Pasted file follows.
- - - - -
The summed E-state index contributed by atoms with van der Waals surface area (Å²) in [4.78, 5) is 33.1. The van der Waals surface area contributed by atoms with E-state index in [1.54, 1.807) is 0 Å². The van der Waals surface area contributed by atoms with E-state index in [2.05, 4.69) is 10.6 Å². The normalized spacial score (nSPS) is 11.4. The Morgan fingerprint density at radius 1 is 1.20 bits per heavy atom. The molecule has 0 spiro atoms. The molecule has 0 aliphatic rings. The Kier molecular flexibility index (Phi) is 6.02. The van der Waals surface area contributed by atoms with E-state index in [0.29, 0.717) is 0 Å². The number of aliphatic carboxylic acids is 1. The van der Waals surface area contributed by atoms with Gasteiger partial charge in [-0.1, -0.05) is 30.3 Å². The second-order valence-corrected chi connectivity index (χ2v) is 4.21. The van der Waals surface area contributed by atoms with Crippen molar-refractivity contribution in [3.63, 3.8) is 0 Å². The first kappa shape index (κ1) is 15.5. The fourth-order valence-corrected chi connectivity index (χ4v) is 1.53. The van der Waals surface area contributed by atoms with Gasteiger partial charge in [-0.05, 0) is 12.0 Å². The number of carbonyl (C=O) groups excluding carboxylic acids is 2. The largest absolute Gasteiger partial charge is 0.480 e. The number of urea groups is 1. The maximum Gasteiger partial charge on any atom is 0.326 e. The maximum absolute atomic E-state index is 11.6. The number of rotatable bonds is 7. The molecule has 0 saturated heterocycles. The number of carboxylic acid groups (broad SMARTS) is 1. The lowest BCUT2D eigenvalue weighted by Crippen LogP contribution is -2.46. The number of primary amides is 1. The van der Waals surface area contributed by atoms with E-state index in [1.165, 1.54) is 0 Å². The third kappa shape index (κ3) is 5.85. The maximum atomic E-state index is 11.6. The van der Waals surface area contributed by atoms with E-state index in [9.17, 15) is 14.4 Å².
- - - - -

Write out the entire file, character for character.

The summed E-state index contributed by atoms with van der Waals surface area (Å²) in [4.78, 5) is 33.1. The van der Waals surface area contributed by atoms with E-state index in [1.54, 1.807) is 0 Å². The van der Waals surface area contributed by atoms with E-state index in [2.05, 4.69) is 10.6 Å². The normalized spacial score (nSPS) is 11.4. The Morgan fingerprint density at radius 1 is 1.20 bits per heavy atom. The molecule has 0 spiro atoms. The molecule has 0 aliphatic rings. The Kier molecular flexibility index (Phi) is 6.02. The van der Waals surface area contributed by atoms with E-state index in [0.29, 0.717) is 0 Å². The number of aliphatic carboxylic acids is 1. The van der Waals surface area contributed by atoms with Gasteiger partial charge in [-0.1, -0.05) is 30.3 Å². The second-order valence-corrected chi connectivity index (χ2v) is 4.21. The van der Waals surface area contributed by atoms with Crippen molar-refractivity contribution in [3.63, 3.8) is 0 Å². The first kappa shape index (κ1) is 15.5. The fourth-order valence-corrected chi connectivity index (χ4v) is 1.53. The van der Waals surface area contributed by atoms with Gasteiger partial charge in [-0.05, 0) is 12.0 Å². The number of carbonyl (C=O) groups excluding carboxylic acids is 2. The largest absolute Gasteiger partial charge is 0.480 e. The number of urea groups is 1. The maximum Gasteiger partial charge on any atom is 0.326 e. The maximum absolute atomic E-state index is 11.6. The number of rotatable bonds is 7. The molecule has 0 saturated heterocycles. The number of carboxylic acid groups (broad SMARTS) is 1. The lowest BCUT2D eigenvalue weighted by Crippen LogP contribution is -2.46. The number of primary amides is 1. The van der Waals surface area contributed by atoms with E-state index in [1.165, 1.54) is 0 Å². The third kappa shape index (κ3) is 5.85. The maximum atomic E-state index is 11.6. The van der Waals surface area contributed by atoms with E-state index in [9.17, 15) is 14.4 Å².